3 Things Donald Trump Doesn't Want You to Talking About Right Now

It appears that Donald Trump has quickly set a pattern for how he handles the media.

The president-elect usually sends several tweets in the morning, which usually lack context on seemingly random subjects. The media breathlessly covers these tweets - taking resources and oxygen away from stories he probably doesn't want people to actually talk about or even notice.

The past few days a number of stories have been revealed in the media that could be seen as detrimental to Trump, but haven't gotten much coverage. Here are three subjects that may have gone unnoticed due to the public's fascination with Trump's distracting tweets. 

1. The nominee for Securities and Exchange Commission (SEC) chair is a lawyer for major Wall Street firms.

On Jan. 4, news broke that Trump's nominee to head the SEC is Jay Clayton, a partner at Sullivan & Cromwell. This is a New York firm that's represented some of the biggest players on Wall Street, including Goldman Sachs, Bear Stearns, Ally Financial, Barclays Capital and prominent hedge funds.

Beyond that, Clayton's wife is a Goldman Sachs employee.

Financial professionals claim that Clayton is qualified for the job, despite the obvious conflicts of interest. NPR quotes one former SEC head of enforcement as saying Clayton is a "very, very capable lawyer, very knowledgeable, practical and very results-oriented."

But other experts point out that Clayton has been involved in crafting fraud settlements, payments related to the mortgage crisis, and in helping large companies make mergers and acquisitions in a way that reduces the tax burden.

Rather than introduce America to his pick for SEC head, Trump instead tweeted that day about a singer performing at his inauguration, and Ford cancelling plans to move a plant to Mexico - a move Ford says had more to do with the specialized training needed to build electric cars.

2. Trump sat for a deposition in a lawsuit on Thursday - and has dozens of other suits pending against him. 

With just weeks to go before inauguration, Trump is still dealing with a suit he filed against José Andrés, a celebrity chef who had contracted with Trump to open a restaurant in Trump's new Washington D.C. hotel.

In the wake of Trump's comments about Mexican immigrants, Andrés pulled out of the agreement. Trump sued Andrés and his restaurant group for breach of contract, and the case has dragged on for over a year.

While Trump claimed he was too busy with the presidential transition to be deposed, the judge in the case disagreed. On Thursday, Trump sat for 90 minutes in a taped question and answer session. While other presidents have been deposed, none had to sit for a deposition.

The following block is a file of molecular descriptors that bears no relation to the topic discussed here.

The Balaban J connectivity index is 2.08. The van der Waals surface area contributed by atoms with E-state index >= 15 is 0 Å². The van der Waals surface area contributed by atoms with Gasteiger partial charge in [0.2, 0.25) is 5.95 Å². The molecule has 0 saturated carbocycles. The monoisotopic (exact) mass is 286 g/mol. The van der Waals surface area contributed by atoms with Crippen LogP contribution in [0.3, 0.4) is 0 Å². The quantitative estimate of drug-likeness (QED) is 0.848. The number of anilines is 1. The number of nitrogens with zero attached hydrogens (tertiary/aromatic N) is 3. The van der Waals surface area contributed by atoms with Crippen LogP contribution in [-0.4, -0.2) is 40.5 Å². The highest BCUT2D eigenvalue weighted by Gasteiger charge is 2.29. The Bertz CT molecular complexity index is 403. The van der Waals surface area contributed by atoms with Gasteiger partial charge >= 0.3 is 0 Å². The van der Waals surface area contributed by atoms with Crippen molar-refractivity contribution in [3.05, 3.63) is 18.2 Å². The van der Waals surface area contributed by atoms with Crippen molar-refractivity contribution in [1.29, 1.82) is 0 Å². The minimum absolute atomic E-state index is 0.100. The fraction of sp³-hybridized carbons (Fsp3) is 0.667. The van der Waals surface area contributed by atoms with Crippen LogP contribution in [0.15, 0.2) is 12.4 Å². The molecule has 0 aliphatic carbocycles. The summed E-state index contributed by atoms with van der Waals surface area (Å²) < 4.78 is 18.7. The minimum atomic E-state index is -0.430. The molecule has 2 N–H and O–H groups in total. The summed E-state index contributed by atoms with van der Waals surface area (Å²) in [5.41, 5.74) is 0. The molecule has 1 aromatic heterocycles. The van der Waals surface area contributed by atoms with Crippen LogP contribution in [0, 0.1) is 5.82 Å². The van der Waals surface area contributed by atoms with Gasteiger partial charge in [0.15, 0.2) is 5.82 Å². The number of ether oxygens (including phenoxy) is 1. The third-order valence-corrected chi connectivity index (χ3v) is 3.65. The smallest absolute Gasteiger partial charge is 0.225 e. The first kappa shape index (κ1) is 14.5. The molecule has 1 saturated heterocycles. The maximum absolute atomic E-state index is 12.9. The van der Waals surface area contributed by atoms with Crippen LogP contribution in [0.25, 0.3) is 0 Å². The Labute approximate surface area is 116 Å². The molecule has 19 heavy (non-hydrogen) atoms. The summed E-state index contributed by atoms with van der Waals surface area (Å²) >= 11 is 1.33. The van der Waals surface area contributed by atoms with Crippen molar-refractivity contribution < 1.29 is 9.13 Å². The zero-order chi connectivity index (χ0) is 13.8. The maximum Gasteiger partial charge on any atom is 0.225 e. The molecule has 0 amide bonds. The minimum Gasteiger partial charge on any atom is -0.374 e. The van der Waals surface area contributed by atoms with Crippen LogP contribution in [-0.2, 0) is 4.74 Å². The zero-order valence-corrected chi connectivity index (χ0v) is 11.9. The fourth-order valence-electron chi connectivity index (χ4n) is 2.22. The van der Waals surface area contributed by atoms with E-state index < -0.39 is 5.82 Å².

The suit against Andrés is just one of 75 pending suits Trump is involved in as either a plaintiff or defendant. Some include suits for fraud, harassment, defamation, unpaid bills and breach of contract.

At the same time as Trump was being deposed on Thursday afternoon, he tossed out tweets about how the media lies by saying he agrees with Wikileaks founder Julian Assange - except Trump already said he agrees with Assange.

3. A former CIA director quit Trump's transition team. 

On Friday afternoon, Trump will sit for a briefing given by the top intelligence officials in the country on a subject that he's spent dancing around and obfuscating - the hacking of the DNC server by Russian operatives.

All the while, Trump has steadfastly refused to believe it - and has openly mocked their conclusions. In response, a high-profile member of his transition team with deep ties to the intelligence community washed his hands of Trump.

R. James Woolsey Jr. was director of the CIA under Bill Clinton, worked in intelligence for four presidential administrations, and is seen as one of the nation’s leading experts in the field. And on Thursday night, he quit his post as senior advisor to the Trump administration.

According to anonymous sources quoted by the New York Times, Woolsey had been frozen out of meetings, and was uncomfortable with Trump's use of social media to advance a spat with officials who do their work privately. Woolsey was likely the most experienced intelligence staffer on Trump's team  and won't be there when Trump gets his briefing on the Russian hacking on Friday.

Woolsey's resignation broke Thursday night - while the media was buzzing about Trump's castigating NBC for releasing leaked information about the report.

What's next?

Trump has a busy week coming up, with a supposed press conference addressing his business conflicts of interest on Jan. 11, along with the beginning of confirmation hearings for his cabinet. So it's safe to assume that it's likely we can all expect a flurry of unrelated and inflammatory tweets in response.